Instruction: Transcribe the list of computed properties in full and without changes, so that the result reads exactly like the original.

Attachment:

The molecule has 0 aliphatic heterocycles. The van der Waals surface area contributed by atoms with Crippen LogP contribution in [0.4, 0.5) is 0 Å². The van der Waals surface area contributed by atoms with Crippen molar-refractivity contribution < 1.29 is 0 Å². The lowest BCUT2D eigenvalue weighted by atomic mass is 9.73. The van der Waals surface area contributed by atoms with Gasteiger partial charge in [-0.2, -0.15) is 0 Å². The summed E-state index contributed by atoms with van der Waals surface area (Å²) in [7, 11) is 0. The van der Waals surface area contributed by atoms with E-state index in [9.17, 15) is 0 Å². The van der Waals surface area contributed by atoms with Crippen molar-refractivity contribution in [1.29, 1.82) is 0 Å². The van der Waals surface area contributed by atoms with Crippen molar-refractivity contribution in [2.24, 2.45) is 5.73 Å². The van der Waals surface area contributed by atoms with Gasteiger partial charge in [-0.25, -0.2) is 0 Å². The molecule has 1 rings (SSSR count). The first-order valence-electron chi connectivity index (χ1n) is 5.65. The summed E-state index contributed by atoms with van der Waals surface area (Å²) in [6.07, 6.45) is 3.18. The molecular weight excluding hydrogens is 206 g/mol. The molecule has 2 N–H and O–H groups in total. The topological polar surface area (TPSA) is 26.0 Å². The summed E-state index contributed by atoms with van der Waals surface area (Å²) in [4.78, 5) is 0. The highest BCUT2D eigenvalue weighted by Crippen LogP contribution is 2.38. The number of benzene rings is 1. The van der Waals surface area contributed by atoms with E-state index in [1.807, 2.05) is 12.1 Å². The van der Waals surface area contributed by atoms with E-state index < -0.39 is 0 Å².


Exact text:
The molecule has 0 aliphatic heterocycles. The van der Waals surface area contributed by atoms with Crippen LogP contribution in [0.4, 0.5) is 0 Å². The van der Waals surface area contributed by atoms with Crippen molar-refractivity contribution < 1.29 is 0 Å². The lowest BCUT2D eigenvalue weighted by atomic mass is 9.73. The van der Waals surface area contributed by atoms with Gasteiger partial charge in [-0.2, -0.15) is 0 Å². The summed E-state index contributed by atoms with van der Waals surface area (Å²) in [7, 11) is 0. The van der Waals surface area contributed by atoms with E-state index in [9.17, 15) is 0 Å². The van der Waals surface area contributed by atoms with Crippen molar-refractivity contribution in [1.29, 1.82) is 0 Å². The van der Waals surface area contributed by atoms with Crippen molar-refractivity contribution in [2.24, 2.45) is 5.73 Å². The van der Waals surface area contributed by atoms with Gasteiger partial charge in [-0.25, -0.2) is 0 Å². The molecule has 1 rings (SSSR count). The first-order valence-electron chi connectivity index (χ1n) is 5.65. The summed E-state index contributed by atoms with van der Waals surface area (Å²) in [6.07, 6.45) is 3.18. The molecular weight excluding hydrogens is 206 g/mol. The molecule has 2 N–H and O–H groups in total. The topological polar surface area (TPSA) is 26.0 Å². The summed E-state index contributed by atoms with van der Waals surface area (Å²) in [4.78, 5) is 0. The highest BCUT2D eigenvalue weighted by Crippen LogP contribution is 2.38. The number of benzene rings is 1. The van der Waals surface area contributed by atoms with E-state index in [1.807, 2.05) is 12.1 Å². The van der Waals surface area contributed by atoms with E-state index < -0.39 is 0 Å².